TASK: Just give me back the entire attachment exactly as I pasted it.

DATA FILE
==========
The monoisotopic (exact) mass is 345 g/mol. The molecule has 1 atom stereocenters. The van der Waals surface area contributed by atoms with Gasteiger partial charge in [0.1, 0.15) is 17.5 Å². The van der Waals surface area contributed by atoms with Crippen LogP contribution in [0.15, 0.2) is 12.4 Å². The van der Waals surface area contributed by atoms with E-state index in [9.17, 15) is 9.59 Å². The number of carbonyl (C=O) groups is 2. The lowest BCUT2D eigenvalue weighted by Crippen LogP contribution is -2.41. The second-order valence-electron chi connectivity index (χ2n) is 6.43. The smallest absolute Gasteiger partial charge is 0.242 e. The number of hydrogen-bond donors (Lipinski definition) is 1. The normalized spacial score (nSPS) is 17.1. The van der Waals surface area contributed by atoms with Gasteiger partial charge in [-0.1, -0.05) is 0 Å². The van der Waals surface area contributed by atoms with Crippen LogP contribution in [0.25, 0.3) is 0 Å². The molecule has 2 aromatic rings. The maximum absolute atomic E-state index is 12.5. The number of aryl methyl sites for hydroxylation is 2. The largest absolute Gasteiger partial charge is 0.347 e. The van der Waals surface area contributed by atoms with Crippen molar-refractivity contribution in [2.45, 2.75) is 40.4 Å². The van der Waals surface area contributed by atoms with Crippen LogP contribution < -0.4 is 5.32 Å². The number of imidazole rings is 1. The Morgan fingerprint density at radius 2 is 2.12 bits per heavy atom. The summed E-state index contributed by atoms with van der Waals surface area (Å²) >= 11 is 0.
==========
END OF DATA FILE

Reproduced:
The monoisotopic (exact) mass is 345 g/mol. The molecule has 1 atom stereocenters. The van der Waals surface area contributed by atoms with Gasteiger partial charge in [0.1, 0.15) is 17.5 Å². The van der Waals surface area contributed by atoms with Crippen LogP contribution in [0.15, 0.2) is 12.4 Å². The van der Waals surface area contributed by atoms with E-state index in [9.17, 15) is 9.59 Å². The number of carbonyl (C=O) groups is 2. The lowest BCUT2D eigenvalue weighted by Crippen LogP contribution is -2.41. The second-order valence-electron chi connectivity index (χ2n) is 6.43. The smallest absolute Gasteiger partial charge is 0.242 e. The number of hydrogen-bond donors (Lipinski definition) is 1. The normalized spacial score (nSPS) is 17.1. The van der Waals surface area contributed by atoms with Gasteiger partial charge in [-0.1, -0.05) is 0 Å². The van der Waals surface area contributed by atoms with Crippen LogP contribution in [0.25, 0.3) is 0 Å². The molecule has 2 aromatic rings. The maximum absolute atomic E-state index is 12.5. The number of aryl methyl sites for hydroxylation is 2. The largest absolute Gasteiger partial charge is 0.347 e. The van der Waals surface area contributed by atoms with Crippen molar-refractivity contribution in [2.45, 2.75) is 40.4 Å². The van der Waals surface area contributed by atoms with Crippen LogP contribution < -0.4 is 5.32 Å². The number of imidazole rings is 1. The Morgan fingerprint density at radius 2 is 2.12 bits per heavy atom. The summed E-state index contributed by atoms with van der Waals surface area (Å²) >= 11 is 0.